As soon as we feel we are not being understood, we lose confidence. The stakes go up, in some situations far more than others - if you are trying to access crisis support, for instance, and feel you can’t make yourself understood, there is a high risk associated with not getting the help you need. This situation can breed fear, anger, desperation and sadness - none of which are emotions we want to inflict on the people we are supporting.
By using a professional interpreter, you are creating a safe space in which you are clearly saying ‘I want to understand you, and I am going to take the time to do so’. This removes many of the negative emotions that are detrimental to confidence and helps you to gain the crucial information you need.
4. You can lay your trust in a professional interpreter
As opposed to using an informal interpreter, such as a friend or family member, using professional interpreters (particularly via a trusted agency) offers a much safer option in terms of safeguarding. What’s more, they bring their extensive training and preparation to the table, something which is particularly important in difficult conversations.
Clear Voice for example, offer interpreters that are trained specifically to deal with high-emotion cases, such as sexual abuse or drug addiction. An informal interpreter may not have the experience necessary to deal with these scenarios, which could impact negatively on the quality of the communication, as well as the mental health of the interpreter themselves.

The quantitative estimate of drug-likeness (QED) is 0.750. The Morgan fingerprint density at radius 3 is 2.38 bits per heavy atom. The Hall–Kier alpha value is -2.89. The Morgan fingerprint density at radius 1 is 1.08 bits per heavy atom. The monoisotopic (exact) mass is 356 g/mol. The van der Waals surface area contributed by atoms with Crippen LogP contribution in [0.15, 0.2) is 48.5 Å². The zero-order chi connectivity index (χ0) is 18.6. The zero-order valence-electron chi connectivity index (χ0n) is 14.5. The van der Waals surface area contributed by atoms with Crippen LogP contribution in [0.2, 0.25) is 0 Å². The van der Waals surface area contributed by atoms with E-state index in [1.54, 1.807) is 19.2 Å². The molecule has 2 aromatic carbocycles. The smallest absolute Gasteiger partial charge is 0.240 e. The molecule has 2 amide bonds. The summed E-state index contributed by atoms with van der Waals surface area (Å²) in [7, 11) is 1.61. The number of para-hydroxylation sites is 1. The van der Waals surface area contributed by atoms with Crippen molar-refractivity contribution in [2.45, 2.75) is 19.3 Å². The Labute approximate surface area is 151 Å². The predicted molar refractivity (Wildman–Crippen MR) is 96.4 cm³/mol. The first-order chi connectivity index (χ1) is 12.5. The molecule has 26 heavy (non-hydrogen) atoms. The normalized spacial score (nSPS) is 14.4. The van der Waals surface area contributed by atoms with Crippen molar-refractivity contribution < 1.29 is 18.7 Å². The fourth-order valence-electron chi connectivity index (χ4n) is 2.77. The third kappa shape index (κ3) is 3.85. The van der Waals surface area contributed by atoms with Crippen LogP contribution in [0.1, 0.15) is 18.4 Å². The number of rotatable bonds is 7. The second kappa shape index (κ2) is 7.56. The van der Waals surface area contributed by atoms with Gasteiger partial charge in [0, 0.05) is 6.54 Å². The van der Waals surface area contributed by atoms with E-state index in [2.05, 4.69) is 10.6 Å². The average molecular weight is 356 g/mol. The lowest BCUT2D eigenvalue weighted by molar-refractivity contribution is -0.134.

Similarly, other interpreters specialise in certain areas. Clear Voice, for instance, have LBGTQ-friendly interpreters who have specific knowledge in this area. This is particularly important when you consider that different languages may use words related to sexuality that don’t have a direct translation in English, or vice versa, or they may have no words to describe what they are trying to communicate at all. An interpreter who understands this can help to communicate these key pieces of information.
It’s important here to remember the point raised earlier about cultural mediation. If, for instance, someone shares an emotional story with you, but the informal interpreter is part of a community where this is considered normal or not worthy of sympathy, this can alienate the person you are trying to support. And the worst bit? You don’t even know what the interpreter has said to them! So, you continue, unaware that a line of conversation has been shut down. Professional interpreters have the context of both cultures to work with, which gives them the ability to facilitate communication highly effectively
Refugee Week is a UK-wide festival celebrating the contributions, creativity and resilience of refugees and people seeking sanctuary. Founded in 1998 and held every year around World Refugee Day on the 20 June, Refugee Week is also a growing global movement. Find out more at their website.
About Clear Voice Interpreting Services
Clear Voice Interpreting Services have been providing charities, public sector organisations and UK businesses with spoken interpreting services for over 14 years. They are a social enterprise whose profits go to supporting asylum seekers and victims of modern slavery.
Clear Voice supply services to a broad customer base, including many organisations that support vulnerable adults and specialise in on demand telephone and in-app interpreting and face to face appointments. With over 600 UK based interpreters and access to 6000 interpreters globally, they can provide over 200 languages 24/7.